May 26, 1998
As Number of Police Raids Increase, So Do Questions
Join a Discussion on New York City's Police Department
By MICHAEL COOPER
EW YORK -- Mary and Cornelius Jefferson were turning in for the night last June 24 when they heard the deafening boom of a battering ram tearing the front door of their Bronx apartment from its hinges.
"They kept on banging until the whole door had splintered," said Mrs. Jefferson, 63. "I thought they were coming to rob us, coming to kill us."
When the door gave way, it was not robbers but police officers who burst in, armed with pistols and a search warrant. The warrant -- based on the word of a paid confidential informer with a criminal record -- told of a young Hispanic man who was selling cocaine from the apartment. Instead the police found a terrified couple in their 60s, living in a meticulous apartment where plastic slipcovers protect the sofas and diplomas and awards line the walls.
As Mayor Rudolph Giuliani's administration has stepped up its anti-drug initiatives, forcing many low-level dealers off the sidewalks and into apartments, the Police Department has doubled the number of narcotics search warrants it executes each year, to 2,977 last year from 1,447 in 1994.
Most of these are no-knock warrants, which authorize the police to break down doors without warning. The police say that a vast majority of raids yield drugs. But in a number of recent cases, the police have broken down doors and searched homes only to find terrified, confused families.
In at least a half-dozen cases in the last year alone, people who say that the police wrongly raided their homes have filed or announced plans to file multimillion-dollar lawsuits against the city. In each case, the search warrants were based largely, if not solely, on the word of confidential informers, who are criminals seeking to trade what they know for reduced charges, shorter sentences or cash.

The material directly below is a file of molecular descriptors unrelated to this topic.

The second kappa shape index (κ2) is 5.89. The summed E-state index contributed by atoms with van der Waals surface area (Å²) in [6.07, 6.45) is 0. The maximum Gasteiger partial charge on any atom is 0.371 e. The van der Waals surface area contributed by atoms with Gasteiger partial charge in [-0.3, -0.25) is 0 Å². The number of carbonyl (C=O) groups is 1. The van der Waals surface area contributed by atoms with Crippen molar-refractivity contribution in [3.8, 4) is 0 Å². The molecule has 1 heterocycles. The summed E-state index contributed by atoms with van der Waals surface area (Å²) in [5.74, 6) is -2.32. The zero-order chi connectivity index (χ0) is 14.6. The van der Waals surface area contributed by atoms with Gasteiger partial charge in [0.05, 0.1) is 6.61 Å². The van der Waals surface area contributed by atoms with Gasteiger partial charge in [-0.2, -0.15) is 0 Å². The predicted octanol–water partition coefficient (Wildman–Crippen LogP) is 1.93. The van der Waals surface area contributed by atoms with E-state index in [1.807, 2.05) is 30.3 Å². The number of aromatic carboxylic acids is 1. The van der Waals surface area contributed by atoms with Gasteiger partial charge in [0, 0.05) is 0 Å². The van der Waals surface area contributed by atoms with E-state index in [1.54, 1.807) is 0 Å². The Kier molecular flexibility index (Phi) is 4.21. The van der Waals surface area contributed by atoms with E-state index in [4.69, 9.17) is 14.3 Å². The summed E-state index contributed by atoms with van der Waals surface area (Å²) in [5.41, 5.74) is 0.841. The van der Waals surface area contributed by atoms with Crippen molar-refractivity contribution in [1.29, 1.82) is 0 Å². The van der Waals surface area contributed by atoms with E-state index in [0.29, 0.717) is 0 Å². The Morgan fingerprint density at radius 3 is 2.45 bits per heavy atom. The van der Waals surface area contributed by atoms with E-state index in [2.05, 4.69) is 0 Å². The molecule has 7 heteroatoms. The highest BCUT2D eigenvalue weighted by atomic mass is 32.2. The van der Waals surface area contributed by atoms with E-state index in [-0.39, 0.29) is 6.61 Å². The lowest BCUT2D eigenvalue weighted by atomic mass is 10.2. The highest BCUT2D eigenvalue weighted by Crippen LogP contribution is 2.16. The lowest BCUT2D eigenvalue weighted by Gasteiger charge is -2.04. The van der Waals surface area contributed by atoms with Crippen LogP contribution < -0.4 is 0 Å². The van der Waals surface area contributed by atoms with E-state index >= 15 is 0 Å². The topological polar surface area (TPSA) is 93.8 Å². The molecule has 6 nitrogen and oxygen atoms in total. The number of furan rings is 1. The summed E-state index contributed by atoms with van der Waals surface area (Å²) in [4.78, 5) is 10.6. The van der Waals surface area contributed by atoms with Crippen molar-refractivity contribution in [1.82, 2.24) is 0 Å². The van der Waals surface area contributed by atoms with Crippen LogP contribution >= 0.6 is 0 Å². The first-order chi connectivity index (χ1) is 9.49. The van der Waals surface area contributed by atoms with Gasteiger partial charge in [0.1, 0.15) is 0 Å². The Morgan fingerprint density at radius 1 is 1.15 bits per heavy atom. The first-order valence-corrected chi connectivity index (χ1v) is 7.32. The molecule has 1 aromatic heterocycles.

Confidential informers -- called snitches and rats by the narcotics officers who depend on them -- are a central, if little-discussed, weapon in the war on drugs. Since the apartments many drug dealers now use are difficult and dangerous for undercover officers to infiltrate, investigators have come to rely more and more on their underworld contacts.
Interviews with police officials, prosecutors, judges and lawyers paint a picture of a system in which police officers feel pressured to conduct more raids, tips from confidential informers are increasingly difficult to verify and judges spend less time examining the increasing number of applications for search warrants before signing them.
Police officials defend the system, saying their aggressive assault against drugs is one reason for New York City's historic drop in crime. While the Police Department would not release specific figures, Commissioner Howard Safir has said repeatedly that a vast majority of search warrants yield contraband and that the Police Department does as much as other police forces -- if not more -- to winnow out bad tips. He said that when a drug search comes up empty, it often means that the dealers have simply moved on.
In the Jeffersons' case, a police official who spoke on the condition of anonymity said the police still believe that they raided the right apartment off the Grand Concourse in the Bronx, a few blocks from Yankee Stadium, and assumed that the Hispanic man selling drugs had simply moved on. The Jeffersons, who are black, said no Hispanic men have keys to their apartment, and are suing the city.
Civil libertarians say it may be time to rethink a policy in which the word of a single criminal, who is often paid for his information, can be enough to send armed police officers to break down doors and invade the homes of innocent people. They note that the questionable raids have all been in the homes of black and Hispanic families.
The U.S. Supreme Court has upheld the use of confidential informers to obtain search warrants, and has held that "no-knock" warrants can be used in cases in which the officers' fear that announcing their presence could endanger their lives or give criminals time to destroy the evidence they are seeking. But critics argue that the practice violates the spirit if not the letter of the Fourth Amendment, which protects against unreasonable searches and seizures.